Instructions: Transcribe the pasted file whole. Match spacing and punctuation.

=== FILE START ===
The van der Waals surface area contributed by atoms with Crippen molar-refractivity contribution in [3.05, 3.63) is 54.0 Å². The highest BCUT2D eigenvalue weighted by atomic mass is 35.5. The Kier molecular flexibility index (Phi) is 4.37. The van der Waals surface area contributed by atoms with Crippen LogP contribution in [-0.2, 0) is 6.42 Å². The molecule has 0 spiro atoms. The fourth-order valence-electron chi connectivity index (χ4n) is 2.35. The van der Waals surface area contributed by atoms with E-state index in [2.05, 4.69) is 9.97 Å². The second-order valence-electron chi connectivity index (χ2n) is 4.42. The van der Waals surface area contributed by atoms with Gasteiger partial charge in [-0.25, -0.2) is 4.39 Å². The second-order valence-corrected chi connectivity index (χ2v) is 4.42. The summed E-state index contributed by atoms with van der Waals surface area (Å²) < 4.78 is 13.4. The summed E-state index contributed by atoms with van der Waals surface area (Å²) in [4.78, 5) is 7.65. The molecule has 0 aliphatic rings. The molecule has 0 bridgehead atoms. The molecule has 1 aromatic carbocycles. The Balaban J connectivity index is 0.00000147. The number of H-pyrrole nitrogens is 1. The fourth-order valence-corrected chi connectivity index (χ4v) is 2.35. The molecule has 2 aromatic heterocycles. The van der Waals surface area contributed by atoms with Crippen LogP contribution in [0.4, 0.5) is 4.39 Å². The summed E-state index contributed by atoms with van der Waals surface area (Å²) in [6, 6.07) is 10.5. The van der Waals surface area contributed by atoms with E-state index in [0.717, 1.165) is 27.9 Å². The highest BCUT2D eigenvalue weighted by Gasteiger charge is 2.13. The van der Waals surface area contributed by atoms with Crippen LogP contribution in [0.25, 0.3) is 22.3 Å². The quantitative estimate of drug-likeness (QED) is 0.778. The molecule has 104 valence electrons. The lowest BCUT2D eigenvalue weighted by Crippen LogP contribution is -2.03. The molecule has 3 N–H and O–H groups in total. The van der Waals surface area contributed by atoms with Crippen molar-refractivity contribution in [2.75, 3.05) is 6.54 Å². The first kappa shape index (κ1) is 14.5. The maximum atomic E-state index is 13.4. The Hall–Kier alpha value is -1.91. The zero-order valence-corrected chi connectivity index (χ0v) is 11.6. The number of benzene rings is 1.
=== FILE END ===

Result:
The van der Waals surface area contributed by atoms with Crippen molar-refractivity contribution in [3.05, 3.63) is 54.0 Å². The highest BCUT2D eigenvalue weighted by atomic mass is 35.5. The Kier molecular flexibility index (Phi) is 4.37. The van der Waals surface area contributed by atoms with Crippen LogP contribution in [-0.2, 0) is 6.42 Å². The molecule has 0 spiro atoms. The fourth-order valence-electron chi connectivity index (χ4n) is 2.35. The van der Waals surface area contributed by atoms with E-state index in [2.05, 4.69) is 9.97 Å². The second-order valence-electron chi connectivity index (χ2n) is 4.42. The van der Waals surface area contributed by atoms with Gasteiger partial charge in [-0.25, -0.2) is 4.39 Å². The second-order valence-corrected chi connectivity index (χ2v) is 4.42. The summed E-state index contributed by atoms with van der Waals surface area (Å²) < 4.78 is 13.4. The summed E-state index contributed by atoms with van der Waals surface area (Å²) in [4.78, 5) is 7.65. The molecule has 0 aliphatic rings. The molecule has 0 bridgehead atoms. The molecule has 1 aromatic carbocycles. The Balaban J connectivity index is 0.00000147. The number of H-pyrrole nitrogens is 1. The fourth-order valence-corrected chi connectivity index (χ4v) is 2.35. The molecule has 2 aromatic heterocycles. The van der Waals surface area contributed by atoms with Crippen LogP contribution in [0.4, 0.5) is 4.39 Å². The summed E-state index contributed by atoms with van der Waals surface area (Å²) in [6, 6.07) is 10.5. The van der Waals surface area contributed by atoms with E-state index in [0.717, 1.165) is 27.9 Å². The highest BCUT2D eigenvalue weighted by Gasteiger charge is 2.13. The van der Waals surface area contributed by atoms with Crippen LogP contribution in [0.25, 0.3) is 22.3 Å². The quantitative estimate of drug-likeness (QED) is 0.778. The molecule has 104 valence electrons. The lowest BCUT2D eigenvalue weighted by Crippen LogP contribution is -2.03. The molecule has 3 N–H and O–H groups in total. The van der Waals surface area contributed by atoms with Crippen molar-refractivity contribution in [2.75, 3.05) is 6.54 Å². The first kappa shape index (κ1) is 14.5. The maximum atomic E-state index is 13.4. The Hall–Kier alpha value is -1.91. The zero-order valence-corrected chi connectivity index (χ0v) is 11.6. The number of benzene rings is 1.